Overall, I enjoyed the ceremony and I really liked going to Juliet’s village and meeting her entire family.  They kept telling me that I needed to come back and visit them sometime.  Her village was very close to Mbarara town.  Even though it is very close to town, it was somehow still deep in the village, so it was very nice to get to see.

Thursday, September 22, 2011

September 22, 2011 4:15 PM

Ugandans use a lot of different phrases.  Some of this is British English and some of it is Uganglish.  Sometimes I wonder if they really understand what they are saying.  Here are some examples of some commonly used words and phrases.

a. Trousers
What we call pants they call trousers.  I’m not sure if this is British English or just a Ugandan thing.

b. Pants
Pants is what they call men’s underwear.  So if you ask someone about their pants they may get embarrassed or offended, because you are asking about their underwear, which, even in the U.S., someone would think is kind of strange.

c.  Knickers
Knickers is what they call women’s underwear.

d. Pick
This one has a couple different meanings.  The one that is most easily understood is that people will say “Can you pick me some sugar?” or “I will come pick you.”  This is the same as using the phrase “pick up”.  They simply just drop the “up”.  The other way they use it is to say “Are you picking me?”  When someone says this they mean “Do you understand me?”  They are literally asking if you are able to pick out the words they are saying.  I’m pretty sure this is Uganglish.  It is their interpretation of English.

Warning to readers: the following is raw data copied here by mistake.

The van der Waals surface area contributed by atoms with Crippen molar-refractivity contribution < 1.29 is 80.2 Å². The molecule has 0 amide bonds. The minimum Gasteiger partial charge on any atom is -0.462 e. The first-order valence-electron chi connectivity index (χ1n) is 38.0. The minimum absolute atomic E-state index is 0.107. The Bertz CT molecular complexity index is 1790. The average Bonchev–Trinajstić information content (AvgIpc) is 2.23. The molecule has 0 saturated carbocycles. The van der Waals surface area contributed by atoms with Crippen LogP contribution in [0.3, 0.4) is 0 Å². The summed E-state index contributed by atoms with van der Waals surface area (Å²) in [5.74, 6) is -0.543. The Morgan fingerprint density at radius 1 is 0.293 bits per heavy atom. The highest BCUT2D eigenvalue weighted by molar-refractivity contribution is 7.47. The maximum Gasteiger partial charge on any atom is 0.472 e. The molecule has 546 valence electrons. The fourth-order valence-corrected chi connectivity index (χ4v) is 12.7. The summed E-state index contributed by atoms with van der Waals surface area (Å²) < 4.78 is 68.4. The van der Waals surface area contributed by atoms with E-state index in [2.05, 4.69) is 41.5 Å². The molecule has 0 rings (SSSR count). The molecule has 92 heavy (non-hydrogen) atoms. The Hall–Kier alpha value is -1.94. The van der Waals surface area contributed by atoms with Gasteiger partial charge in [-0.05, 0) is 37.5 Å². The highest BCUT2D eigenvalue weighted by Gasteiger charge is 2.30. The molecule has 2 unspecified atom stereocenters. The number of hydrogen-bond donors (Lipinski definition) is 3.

e.  Chips
This is British English for French Fries.

f.   Boot
This is British English for the trunk of a car.

g.  Sir/Sebo and Madam
The word for sir in all Bantu languages is Sebo, so they tend to use this even when they are speaking English.  They typically don’t use the word sir very much.  They usually say “sebo” if they want a man’s attention.  On the other hand, for women they say “Madam”.  For example, all of my students will greet me in class by saying “Good Morning Madam”.

h.  Balance
This is the word they use for “change”.  For example, if you are buying something and you want your change, you would ask for your balance.  This is basic Uganglish.

i.  Toilet
Instead of saying bathroom or restroom, they say toilet.  I find this interesting because most of the time they are not talking about an actual toilet.  They are talking about a pit latrine.

j. Bathroom